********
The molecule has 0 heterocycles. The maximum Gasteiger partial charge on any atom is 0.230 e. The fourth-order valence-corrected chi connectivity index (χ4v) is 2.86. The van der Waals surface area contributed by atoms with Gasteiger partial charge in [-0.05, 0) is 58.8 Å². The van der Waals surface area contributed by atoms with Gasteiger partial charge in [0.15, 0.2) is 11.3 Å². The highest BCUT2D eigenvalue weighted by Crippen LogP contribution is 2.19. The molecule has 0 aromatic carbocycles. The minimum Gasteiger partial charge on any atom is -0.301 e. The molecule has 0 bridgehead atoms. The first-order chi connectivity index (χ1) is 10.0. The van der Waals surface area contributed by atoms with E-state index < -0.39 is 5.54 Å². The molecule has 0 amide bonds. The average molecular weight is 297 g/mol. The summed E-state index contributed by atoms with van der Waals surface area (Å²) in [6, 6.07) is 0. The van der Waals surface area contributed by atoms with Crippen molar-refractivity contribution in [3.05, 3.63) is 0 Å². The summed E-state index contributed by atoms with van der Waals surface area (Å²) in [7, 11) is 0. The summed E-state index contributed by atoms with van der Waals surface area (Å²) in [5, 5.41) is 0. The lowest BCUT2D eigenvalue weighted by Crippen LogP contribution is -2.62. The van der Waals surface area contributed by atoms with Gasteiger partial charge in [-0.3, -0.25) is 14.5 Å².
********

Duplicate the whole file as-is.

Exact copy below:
The molecule has 0 heterocycles. The maximum Gasteiger partial charge on any atom is 0.230 e. The fourth-order valence-corrected chi connectivity index (χ4v) is 2.86. The van der Waals surface area contributed by atoms with Gasteiger partial charge in [-0.05, 0) is 58.8 Å². The van der Waals surface area contributed by atoms with Gasteiger partial charge in [0.15, 0.2) is 11.3 Å². The highest BCUT2D eigenvalue weighted by Crippen LogP contribution is 2.19. The molecule has 0 aromatic carbocycles. The minimum Gasteiger partial charge on any atom is -0.301 e. The molecule has 0 bridgehead atoms. The first-order chi connectivity index (χ1) is 10.0. The van der Waals surface area contributed by atoms with E-state index < -0.39 is 5.54 Å². The molecule has 0 amide bonds. The average molecular weight is 297 g/mol. The summed E-state index contributed by atoms with van der Waals surface area (Å²) in [6, 6.07) is 0. The van der Waals surface area contributed by atoms with Crippen molar-refractivity contribution in [3.05, 3.63) is 0 Å². The summed E-state index contributed by atoms with van der Waals surface area (Å²) in [7, 11) is 0. The summed E-state index contributed by atoms with van der Waals surface area (Å²) in [5, 5.41) is 0. The lowest BCUT2D eigenvalue weighted by Crippen LogP contribution is -2.62. The van der Waals surface area contributed by atoms with Gasteiger partial charge in [-0.3, -0.25) is 14.5 Å².